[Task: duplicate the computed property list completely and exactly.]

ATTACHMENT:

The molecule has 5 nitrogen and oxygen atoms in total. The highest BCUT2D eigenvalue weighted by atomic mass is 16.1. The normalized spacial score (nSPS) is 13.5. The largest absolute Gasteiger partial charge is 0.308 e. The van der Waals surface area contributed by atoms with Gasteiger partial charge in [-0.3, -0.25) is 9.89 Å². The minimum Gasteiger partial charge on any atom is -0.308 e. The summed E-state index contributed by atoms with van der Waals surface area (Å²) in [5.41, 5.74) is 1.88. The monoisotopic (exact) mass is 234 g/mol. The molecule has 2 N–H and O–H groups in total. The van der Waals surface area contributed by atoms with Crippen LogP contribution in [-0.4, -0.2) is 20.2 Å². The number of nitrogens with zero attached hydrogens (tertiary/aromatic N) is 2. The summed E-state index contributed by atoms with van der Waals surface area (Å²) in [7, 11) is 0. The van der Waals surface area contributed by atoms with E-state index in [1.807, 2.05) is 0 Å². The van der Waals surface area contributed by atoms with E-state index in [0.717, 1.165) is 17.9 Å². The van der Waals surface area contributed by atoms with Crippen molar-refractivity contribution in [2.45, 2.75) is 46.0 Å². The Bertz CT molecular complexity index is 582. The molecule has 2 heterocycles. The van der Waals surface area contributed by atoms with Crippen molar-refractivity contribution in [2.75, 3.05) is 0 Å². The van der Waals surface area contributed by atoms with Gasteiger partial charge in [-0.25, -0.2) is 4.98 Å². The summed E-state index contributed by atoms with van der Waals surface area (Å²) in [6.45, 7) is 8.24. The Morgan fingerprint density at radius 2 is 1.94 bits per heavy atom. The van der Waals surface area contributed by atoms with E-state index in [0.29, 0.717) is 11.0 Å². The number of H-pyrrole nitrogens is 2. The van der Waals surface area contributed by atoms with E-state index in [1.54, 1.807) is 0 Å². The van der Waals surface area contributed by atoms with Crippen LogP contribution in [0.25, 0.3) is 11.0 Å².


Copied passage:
The molecule has 5 nitrogen and oxygen atoms in total. The highest BCUT2D eigenvalue weighted by atomic mass is 16.1. The normalized spacial score (nSPS) is 13.5. The largest absolute Gasteiger partial charge is 0.308 e. The van der Waals surface area contributed by atoms with Gasteiger partial charge in [-0.3, -0.25) is 9.89 Å². The minimum Gasteiger partial charge on any atom is -0.308 e. The summed E-state index contributed by atoms with van der Waals surface area (Å²) in [5.41, 5.74) is 1.88. The monoisotopic (exact) mass is 234 g/mol. The molecule has 2 N–H and O–H groups in total. The van der Waals surface area contributed by atoms with Crippen LogP contribution in [-0.4, -0.2) is 20.2 Å². The number of nitrogens with zero attached hydrogens (tertiary/aromatic N) is 2. The summed E-state index contributed by atoms with van der Waals surface area (Å²) in [7, 11) is 0. The van der Waals surface area contributed by atoms with E-state index in [1.807, 2.05) is 0 Å². The van der Waals surface area contributed by atoms with E-state index in [0.717, 1.165) is 17.9 Å². The van der Waals surface area contributed by atoms with Crippen molar-refractivity contribution in [2.45, 2.75) is 46.0 Å². The Bertz CT molecular complexity index is 582. The molecule has 2 heterocycles. The van der Waals surface area contributed by atoms with Crippen molar-refractivity contribution in [2.75, 3.05) is 0 Å². The van der Waals surface area contributed by atoms with Gasteiger partial charge in [-0.25, -0.2) is 4.98 Å². The summed E-state index contributed by atoms with van der Waals surface area (Å²) in [6.45, 7) is 8.24. The Morgan fingerprint density at radius 2 is 1.94 bits per heavy atom. The van der Waals surface area contributed by atoms with E-state index in [0.29, 0.717) is 11.0 Å². The number of H-pyrrole nitrogens is 2. The van der Waals surface area contributed by atoms with E-state index in [1.54, 1.807) is 0 Å². The van der Waals surface area contributed by atoms with Crippen LogP contribution in [0.25, 0.3) is 11.0 Å².